Times change; journalism should too

That was this morning. I assume this will count to his running total of lies, given that the Times did not apologize to him after the 2016 election. Whatever.

My post is about his continued attack on any media that publishes and broadcasts things he doesn’t like.

Will Bunch of the Philadelphia Inquirer says it’s time for journalists to fight back. But not in the way you might think.

“So when democracy is under attack — as it is in the Trump era — then saving journalism and saving democracy become the same job. The issue isn’t that the media needs to be relentlessly anti-Trump. The issue is that the media needs to fight relentlessly for the fundamental human principles that Trump has so consistently aligned his government against.”

He goes on to list ways on a few stories — voting rights, climate change, immigration — to do this.

“Every journalist should wake up in the morning and ask herself or himself, am I working on something that will make my town, my state and my country a better place to live? And how am I using my talents — my ability to ferret out facts, track down the right officials or the right documents, to analyze, interpret and write — to get us there. That doesn’t mean ditching certain basic tenets — fairness, listening to differing sides on an issue, or a willingness to accept truth, even when it’s uncomfortable. But it also doesn’t mean treating journalism like an ossified religion where the daily rituals of access to the powerful outweighs the spiritual quest for the very soul of what we do.”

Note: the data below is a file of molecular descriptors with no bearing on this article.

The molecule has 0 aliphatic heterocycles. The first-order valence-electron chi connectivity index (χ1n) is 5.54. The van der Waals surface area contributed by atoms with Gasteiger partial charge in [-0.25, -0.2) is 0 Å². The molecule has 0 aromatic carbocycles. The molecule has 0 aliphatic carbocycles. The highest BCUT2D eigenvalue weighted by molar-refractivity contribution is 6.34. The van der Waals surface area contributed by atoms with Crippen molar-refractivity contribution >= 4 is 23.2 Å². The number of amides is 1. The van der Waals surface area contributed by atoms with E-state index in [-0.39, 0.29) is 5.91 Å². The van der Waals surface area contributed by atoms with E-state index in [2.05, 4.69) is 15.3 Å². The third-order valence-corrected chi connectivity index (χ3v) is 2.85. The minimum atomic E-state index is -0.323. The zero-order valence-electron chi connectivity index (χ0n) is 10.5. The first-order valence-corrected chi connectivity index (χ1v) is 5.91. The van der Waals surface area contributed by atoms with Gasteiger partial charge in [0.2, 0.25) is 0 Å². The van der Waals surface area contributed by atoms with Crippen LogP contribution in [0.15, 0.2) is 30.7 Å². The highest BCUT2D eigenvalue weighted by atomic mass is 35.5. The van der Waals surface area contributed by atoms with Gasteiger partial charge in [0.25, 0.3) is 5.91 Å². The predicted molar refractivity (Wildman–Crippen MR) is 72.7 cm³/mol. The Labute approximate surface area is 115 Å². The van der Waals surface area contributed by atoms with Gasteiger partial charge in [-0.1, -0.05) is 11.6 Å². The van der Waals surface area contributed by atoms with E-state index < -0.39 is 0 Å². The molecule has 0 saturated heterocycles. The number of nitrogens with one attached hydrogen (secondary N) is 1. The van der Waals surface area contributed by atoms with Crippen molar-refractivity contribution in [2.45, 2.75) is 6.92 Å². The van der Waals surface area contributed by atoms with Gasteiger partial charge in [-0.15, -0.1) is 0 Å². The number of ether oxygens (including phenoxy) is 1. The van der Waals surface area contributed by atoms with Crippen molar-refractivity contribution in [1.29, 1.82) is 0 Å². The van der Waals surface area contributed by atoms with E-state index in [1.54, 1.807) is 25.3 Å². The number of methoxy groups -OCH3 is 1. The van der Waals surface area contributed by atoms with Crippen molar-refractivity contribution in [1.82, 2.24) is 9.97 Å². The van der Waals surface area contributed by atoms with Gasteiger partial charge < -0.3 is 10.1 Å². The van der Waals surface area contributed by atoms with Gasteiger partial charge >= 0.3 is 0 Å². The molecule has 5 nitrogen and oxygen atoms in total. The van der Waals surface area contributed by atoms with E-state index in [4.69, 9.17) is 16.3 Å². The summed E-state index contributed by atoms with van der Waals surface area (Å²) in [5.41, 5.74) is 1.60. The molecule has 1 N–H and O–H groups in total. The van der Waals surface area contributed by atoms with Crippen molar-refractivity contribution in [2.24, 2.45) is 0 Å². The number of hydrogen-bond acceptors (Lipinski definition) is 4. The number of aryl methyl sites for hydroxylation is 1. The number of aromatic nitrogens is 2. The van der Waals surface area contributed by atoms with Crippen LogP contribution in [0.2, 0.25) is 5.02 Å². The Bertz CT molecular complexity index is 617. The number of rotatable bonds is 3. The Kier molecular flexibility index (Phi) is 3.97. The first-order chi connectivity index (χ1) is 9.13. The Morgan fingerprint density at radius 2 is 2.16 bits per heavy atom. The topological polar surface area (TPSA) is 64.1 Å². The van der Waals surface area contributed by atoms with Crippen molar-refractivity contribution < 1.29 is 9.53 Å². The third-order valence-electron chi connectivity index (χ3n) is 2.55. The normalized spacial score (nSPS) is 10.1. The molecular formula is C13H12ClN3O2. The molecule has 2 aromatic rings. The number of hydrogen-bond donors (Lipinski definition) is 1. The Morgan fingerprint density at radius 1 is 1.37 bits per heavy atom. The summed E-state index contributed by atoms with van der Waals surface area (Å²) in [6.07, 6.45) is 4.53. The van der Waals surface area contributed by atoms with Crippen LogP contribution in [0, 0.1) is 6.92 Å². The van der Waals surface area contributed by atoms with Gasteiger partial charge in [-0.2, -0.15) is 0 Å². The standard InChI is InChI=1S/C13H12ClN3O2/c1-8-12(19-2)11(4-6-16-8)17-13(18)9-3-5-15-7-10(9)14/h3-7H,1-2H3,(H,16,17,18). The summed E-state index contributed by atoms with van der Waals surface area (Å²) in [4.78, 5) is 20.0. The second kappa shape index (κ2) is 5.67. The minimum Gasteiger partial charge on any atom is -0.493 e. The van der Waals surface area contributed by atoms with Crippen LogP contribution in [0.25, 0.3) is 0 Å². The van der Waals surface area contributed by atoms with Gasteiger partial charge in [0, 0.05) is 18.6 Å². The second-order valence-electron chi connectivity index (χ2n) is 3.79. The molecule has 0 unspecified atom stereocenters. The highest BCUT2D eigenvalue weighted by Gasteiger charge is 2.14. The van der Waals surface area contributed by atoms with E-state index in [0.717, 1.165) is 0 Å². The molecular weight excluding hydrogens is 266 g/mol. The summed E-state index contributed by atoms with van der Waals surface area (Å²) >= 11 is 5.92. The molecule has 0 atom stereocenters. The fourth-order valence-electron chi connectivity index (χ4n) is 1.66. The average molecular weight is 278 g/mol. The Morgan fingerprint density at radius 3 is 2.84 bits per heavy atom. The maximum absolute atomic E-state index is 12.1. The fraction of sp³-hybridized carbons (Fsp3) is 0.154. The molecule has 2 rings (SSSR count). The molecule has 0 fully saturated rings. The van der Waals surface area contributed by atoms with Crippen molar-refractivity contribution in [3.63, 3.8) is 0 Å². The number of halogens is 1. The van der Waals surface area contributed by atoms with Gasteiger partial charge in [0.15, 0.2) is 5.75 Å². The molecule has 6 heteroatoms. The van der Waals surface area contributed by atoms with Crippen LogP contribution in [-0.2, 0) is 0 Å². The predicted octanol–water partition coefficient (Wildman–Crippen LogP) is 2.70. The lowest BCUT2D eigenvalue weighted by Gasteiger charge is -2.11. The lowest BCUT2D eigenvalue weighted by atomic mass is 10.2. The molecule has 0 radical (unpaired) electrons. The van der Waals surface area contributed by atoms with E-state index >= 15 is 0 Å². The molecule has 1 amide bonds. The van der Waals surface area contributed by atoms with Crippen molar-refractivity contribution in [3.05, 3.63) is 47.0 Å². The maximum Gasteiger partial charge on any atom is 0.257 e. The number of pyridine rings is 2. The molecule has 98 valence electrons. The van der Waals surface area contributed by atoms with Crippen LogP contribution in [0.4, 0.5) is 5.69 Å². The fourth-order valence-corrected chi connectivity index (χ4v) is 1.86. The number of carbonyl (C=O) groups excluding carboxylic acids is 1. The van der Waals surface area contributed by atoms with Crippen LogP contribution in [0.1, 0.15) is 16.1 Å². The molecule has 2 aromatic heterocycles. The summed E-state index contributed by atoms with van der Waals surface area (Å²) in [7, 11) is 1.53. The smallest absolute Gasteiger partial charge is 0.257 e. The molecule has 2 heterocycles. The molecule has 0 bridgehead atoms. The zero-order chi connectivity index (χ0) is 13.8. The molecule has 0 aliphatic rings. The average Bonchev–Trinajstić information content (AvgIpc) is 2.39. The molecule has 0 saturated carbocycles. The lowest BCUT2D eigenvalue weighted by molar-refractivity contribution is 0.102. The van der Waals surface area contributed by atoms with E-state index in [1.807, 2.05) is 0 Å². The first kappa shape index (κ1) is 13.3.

Dan Gillmor wrote a piece with similar sentiments last August.

“Instead, I’m begging journalists to declare a sweeping mission. You need to fight, not against Trump, but for a free press and freedom of expression, in every possible way. Most of all, you have to do more journalism, with renewed passion, skill, relentlessness, and — this is essential — collective action.

“That means breaking with customs, and some traditions — changing the journalism, and some of the ways you practice it, to cope with the onslaught of willful misinformation aimed at undermining public belief in basic reality. You can start by looking at the public’s information needs from the public’s point of view, not just your own.”